Nationally, each country is responsible for implementing the recommendations in their own legislation and practices. This means specific AML regulatory frameworks can vary from one country to another.

In Spain, for example, the primary responsibility for overseeing compliance with money laundering regulations falls on the Executive Service of the Commission for the Prevention of Money Laundering and Monetary Offenses (SEPBLAC). SEPBLAC sets guidelines and norms for obligated entities, like banks, financial institutions, and professional services firms, and oversees their compliance.

In the United States, the Financial Crimes Enforcement Network (FinCEN) is the main agency responsible for combating money laundering and terrorist financing. FinCEN issues regulations and guidance for financial entities and monitors their compliance.

In the United Kingdom, the Financial Conduct Authority (FCA) is responsible for overseeing compliance with anti-money laundering standards by financial entities. The FCA has the authority to impose sanctions on entities that fail to comply with the standards.

It's crucial to note that these anti-financial fraud regulations are constantly evolving. FATF regularly reviews and updates its recommendations to reflect new threats and trends in the global landscape. Financial institutions must stay up-to-date with the latest AML norms and regulations to ensure they are meeting their obligations and protecting their financial systems from the risk of financial crimes.

The Stages of Money Laundering

Typically, the money laundering process goes through three stages: placement, layering, and integration.

Stage 1: Placement

In this initial stage, the goal is to introduce the cash (or colloquially, place it) into the financial system. Classic examples of placement include cash-intensive businesses, real estate transactions, and gambling. Other methods might involve paying off debts with cash or exchanging currency to convert part of the money into another denomination. Some launderers even transport cash to countries with less stringent financial oversight.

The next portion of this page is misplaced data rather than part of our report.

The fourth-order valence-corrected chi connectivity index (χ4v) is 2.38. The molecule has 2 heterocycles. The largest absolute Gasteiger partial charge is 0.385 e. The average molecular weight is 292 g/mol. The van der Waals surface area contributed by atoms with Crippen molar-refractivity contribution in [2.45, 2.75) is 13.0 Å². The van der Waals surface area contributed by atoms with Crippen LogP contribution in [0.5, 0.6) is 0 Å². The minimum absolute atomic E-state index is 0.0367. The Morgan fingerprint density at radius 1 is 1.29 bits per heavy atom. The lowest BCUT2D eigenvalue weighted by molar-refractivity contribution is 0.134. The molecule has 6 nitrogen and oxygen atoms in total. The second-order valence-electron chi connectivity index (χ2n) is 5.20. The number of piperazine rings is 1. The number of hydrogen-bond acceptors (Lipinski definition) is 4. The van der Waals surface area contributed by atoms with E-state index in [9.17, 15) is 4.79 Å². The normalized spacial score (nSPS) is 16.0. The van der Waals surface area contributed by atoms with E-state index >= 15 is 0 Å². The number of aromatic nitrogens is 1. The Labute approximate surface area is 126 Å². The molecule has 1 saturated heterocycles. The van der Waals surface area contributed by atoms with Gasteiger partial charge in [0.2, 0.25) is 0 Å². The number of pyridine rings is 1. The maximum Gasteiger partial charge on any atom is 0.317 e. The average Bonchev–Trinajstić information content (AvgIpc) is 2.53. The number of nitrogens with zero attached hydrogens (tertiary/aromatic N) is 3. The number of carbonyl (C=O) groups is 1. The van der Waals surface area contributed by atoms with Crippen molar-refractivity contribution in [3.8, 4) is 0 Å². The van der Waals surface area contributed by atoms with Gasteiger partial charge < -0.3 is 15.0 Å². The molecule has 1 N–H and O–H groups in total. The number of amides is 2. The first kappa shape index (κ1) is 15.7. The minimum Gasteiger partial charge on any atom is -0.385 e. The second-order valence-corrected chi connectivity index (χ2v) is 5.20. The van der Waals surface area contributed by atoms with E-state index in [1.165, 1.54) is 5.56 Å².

Stage 2: Layering

Layering is the process of creating a complex web of transactions that obscures the illicit origin of the funds and protects the identities of the criminals. Transfers across multiple accounts or repeated currency exchanges are red flags for regulators and law enforcement. Banks and lenders are required to conduct due diligence to detect such activities.

Stage 3: Integration

In the final stage, the laundered money is reintroduced into the legitimate financial circuit and returns to the criminal or the organization. The layering process makes it difficult to distinguish between legal and illegal funds. Assets like real estate, vehicles, artwork, or jewelry bought in the previous stage can now be used or sold by the criminals. Another common tactic is issuing false invoices to shell companies to receive payments for nonexistent goods or services.

The Difference Between AML and KYC

KYC is a common requirement within all AML regulations. While the former focuses on knowing and identifying the individual, the latter deals with the entire regulation related to money and its traceability.

A robust identity verification method allows organizations to have a reliable base of individuals distanced from fraud. That's why it's so important to have comprehensive and robust verification and validation solutions like Didit Business solutions.

discover how didit technology works

How to Prevent Money Laundering: Didit's KYC

Didit offers the most secure identity verification service on the market, based on NFC technology and facial biometrics, minimizing any identity fraud attempts, a problem that is exponentially growing in recent times.

While Near Field Communications (NFC) allows for reading the chip and validating the information issued by competent bodies, biometrics powered by Artificial Intelligence ensures that the person undergoing the KYC process is indeed who they claim to be. Thus, our identity verification solution has a 99% accuracy rate.